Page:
Freudenthal's critique of Loglan
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by H. Freudenthal.
James Cooke Brown, Loglan, a logical language. The Loglan Institute, Gainesville, Florida, 1966, Mimeographed. vii, 222 pp.
Inventing a language is a tedious business. What the author experienced as flashes of thought, will not be recognized by the reader as such. Of course the author always believes that his system works because as soon as it does not, he is ready to revise it. With the same right the reader, less committed, is allowed to be more pessimistic. The referee is left with the hardest task. It would be a silly enterprise to quote out of the inexhaustible amount of details, but it would not be easy to find enough major points from which something like a total view should be possible. The only attitude I can imagine is criticism, not to belittle the effort but to show that it is taken seriously. In fact a review on a language invention which is not utterly critical, must be either superficial or non-serious.
Loglan should be a logical language according to the author.
Clearly he does not mean the word ‘logical’ in a technical sense, but rather in the vague and illogical sense it has in ordinary speech. To a quite modest degree the author has been influenced by logistics; nowhere this influence has been profound. This, probably, is the most severe criticism against his design.
Without doubt the author borrowed from logistics the idea to deal with 3. 11 content words (that is all except structure words) as predicates, and to state clearly how many free places a particular predicate contains and in which order they are arranged. Also from logistics he took the requirement that all subjects be free or bound variables.
There are a few reasons why he did not succeed in realizing this program. First, he did not clarify the logical status of the so-called modifiers (adjectives added to a noun, adverbs added to an adjective or an adverb, and so on). Do they mean that a predicate has hidden free places which are not accounted for in the official number? Are modifiers to be considered as predicates or as variables or, perhaps, as structure words?
Secondly, though naming variables is regulated by more effective rules than in natural languages, it still suffers from the usual this- that-rule - ‘this’ referring to the last mentioned subject and ‘that’ to the one but last.
Thirdly, in dealing with variables, there is no indication that the author has understood the basic character of binding procedures, whether these are bindings by quantifier, article binding, interrogative binding or demonstrative binding (compare the reviewer’s Lincos). Notwithstanding many improvements in details, the binding techniques are as implicit, as weak and as logical as in natural languages.
The problem of modifiers, mentioned as point one, can only be solved in the frame of a satisfactory binding technique. In many other cases the lack of insight into binding techniques has led to absurd solutions. According to the author a predicate A always means ‘capable of being A’, unless it is modified by a tense word (such as ‘now’ for the present tense), which is not counted as a free place of A. So 'burns’ means ‘flammable’, and to express 'is burning’ one has to say ‘now burns’. (It is not clear how ‘was flammable’ and ‘will be flammable' has to be translated. ) A correct solution would be to recognize a time variable in every realistic predicate and to create good techniques for different kinds of binding. Obviously the author's solution is greatly influenced by English idiom - often the present tense, if confronted with the gerund construction, means a capability instead of an actual event.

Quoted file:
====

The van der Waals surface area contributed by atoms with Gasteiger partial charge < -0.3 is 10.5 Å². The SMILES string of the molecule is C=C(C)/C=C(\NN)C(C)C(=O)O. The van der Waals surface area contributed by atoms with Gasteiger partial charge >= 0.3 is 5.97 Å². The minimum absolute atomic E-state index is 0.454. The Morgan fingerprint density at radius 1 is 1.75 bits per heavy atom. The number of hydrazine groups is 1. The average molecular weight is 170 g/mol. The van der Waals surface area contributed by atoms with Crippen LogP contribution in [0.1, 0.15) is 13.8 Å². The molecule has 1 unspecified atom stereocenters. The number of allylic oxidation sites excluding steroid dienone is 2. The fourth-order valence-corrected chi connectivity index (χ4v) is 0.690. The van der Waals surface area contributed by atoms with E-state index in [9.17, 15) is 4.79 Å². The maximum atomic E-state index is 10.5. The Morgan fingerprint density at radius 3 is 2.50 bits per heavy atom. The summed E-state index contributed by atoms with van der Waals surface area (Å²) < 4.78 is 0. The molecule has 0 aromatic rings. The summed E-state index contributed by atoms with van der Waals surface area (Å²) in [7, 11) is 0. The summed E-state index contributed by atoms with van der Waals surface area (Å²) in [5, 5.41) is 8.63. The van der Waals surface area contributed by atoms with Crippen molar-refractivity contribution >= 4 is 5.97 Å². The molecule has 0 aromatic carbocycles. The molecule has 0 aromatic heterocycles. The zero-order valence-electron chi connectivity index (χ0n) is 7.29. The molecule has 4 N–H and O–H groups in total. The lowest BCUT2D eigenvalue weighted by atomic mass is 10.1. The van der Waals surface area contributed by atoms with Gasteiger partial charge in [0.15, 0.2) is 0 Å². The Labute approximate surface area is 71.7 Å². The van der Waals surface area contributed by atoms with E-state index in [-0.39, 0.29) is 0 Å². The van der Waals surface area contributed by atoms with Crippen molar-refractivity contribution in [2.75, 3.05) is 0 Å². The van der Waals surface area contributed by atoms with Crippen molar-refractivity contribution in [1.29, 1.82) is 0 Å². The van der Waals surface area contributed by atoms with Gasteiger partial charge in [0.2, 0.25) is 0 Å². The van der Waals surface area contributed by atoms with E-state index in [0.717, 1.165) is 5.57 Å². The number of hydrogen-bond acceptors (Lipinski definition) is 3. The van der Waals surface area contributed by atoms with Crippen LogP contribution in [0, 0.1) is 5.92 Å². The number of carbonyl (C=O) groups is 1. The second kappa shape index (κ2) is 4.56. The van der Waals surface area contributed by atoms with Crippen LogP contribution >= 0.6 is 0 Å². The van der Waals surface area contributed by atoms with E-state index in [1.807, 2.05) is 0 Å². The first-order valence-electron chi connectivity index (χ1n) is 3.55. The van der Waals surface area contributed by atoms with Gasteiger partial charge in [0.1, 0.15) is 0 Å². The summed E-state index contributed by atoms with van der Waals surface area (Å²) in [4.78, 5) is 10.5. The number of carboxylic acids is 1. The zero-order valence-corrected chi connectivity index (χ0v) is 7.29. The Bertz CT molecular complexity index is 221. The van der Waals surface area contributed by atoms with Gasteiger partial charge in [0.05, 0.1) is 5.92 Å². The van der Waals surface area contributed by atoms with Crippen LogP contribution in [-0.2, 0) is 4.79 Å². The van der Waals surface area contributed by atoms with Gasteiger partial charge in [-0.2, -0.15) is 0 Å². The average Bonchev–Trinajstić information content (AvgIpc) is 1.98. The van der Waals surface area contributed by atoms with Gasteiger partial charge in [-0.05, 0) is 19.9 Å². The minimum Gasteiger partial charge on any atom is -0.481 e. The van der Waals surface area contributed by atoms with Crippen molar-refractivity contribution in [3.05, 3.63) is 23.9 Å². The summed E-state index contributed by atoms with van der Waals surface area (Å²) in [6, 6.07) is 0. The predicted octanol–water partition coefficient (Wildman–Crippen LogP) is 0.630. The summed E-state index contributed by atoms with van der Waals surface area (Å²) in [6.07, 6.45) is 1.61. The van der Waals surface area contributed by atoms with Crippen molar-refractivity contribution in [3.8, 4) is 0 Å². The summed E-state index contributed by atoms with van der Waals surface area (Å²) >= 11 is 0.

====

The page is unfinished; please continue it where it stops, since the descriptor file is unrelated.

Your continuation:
The presentation of Loglan suffers from dogmatism. It is evident that at every step the language builder has had to choose between two or more possibilities. In important cases one would like to know why the author chose one rather than another, but such motives are never explained. For instance, why are all adjectivic predicates assumed to mean comparatives? I cannot imagine any reasonable answer. Why do modifiers precede the modified word? Because tape worm English (pretty small girls school) suggests this quite illogical construction? Of course such a rule cannot be maintained to the bitter end. So the author has to introduce structure words which allow the modifier to be placed after the modified word
Such ‘conversion' connectives which indicate the permutation of free places, are, in general, a healthy idea. So are the spoken punctuations (e. g. in ‘pretty small girls school’) though even in punctuation the author could have learned more from logistics. Much care is bestowed on a phonetic system which clearly indicates the separation of clauses into words and the belonging of a word to a word class (structure words, content words, proper nouns and so on).
The presentation suffers not only from a lack of reasoning, but still more from the total absence of connected texts. I would have liked to understand the author’s technique of building abstractions which is exposed twice (p. 38 and p. 71). Abstraction is a complex problem which cannot completely be solved by the formal means of logistics though some knowledge of logistics can be quite a help. On the other hand understanding the less formal part of abstraction presupposes long illustrative texts, which simply are absent.
There is no glossary of structure words. The glossary of the 1000 odd content words may be a source of many questions, in particular the question how these notions have been chosen. One is struck by a lot of rare and involved notions whereas the most fundamental and most primitive ones are lacking.
The present pamphlet is called a preprint edition. It is to be hoped that obviously wrong decisions will be revised in the definitive print.
University of Utrecht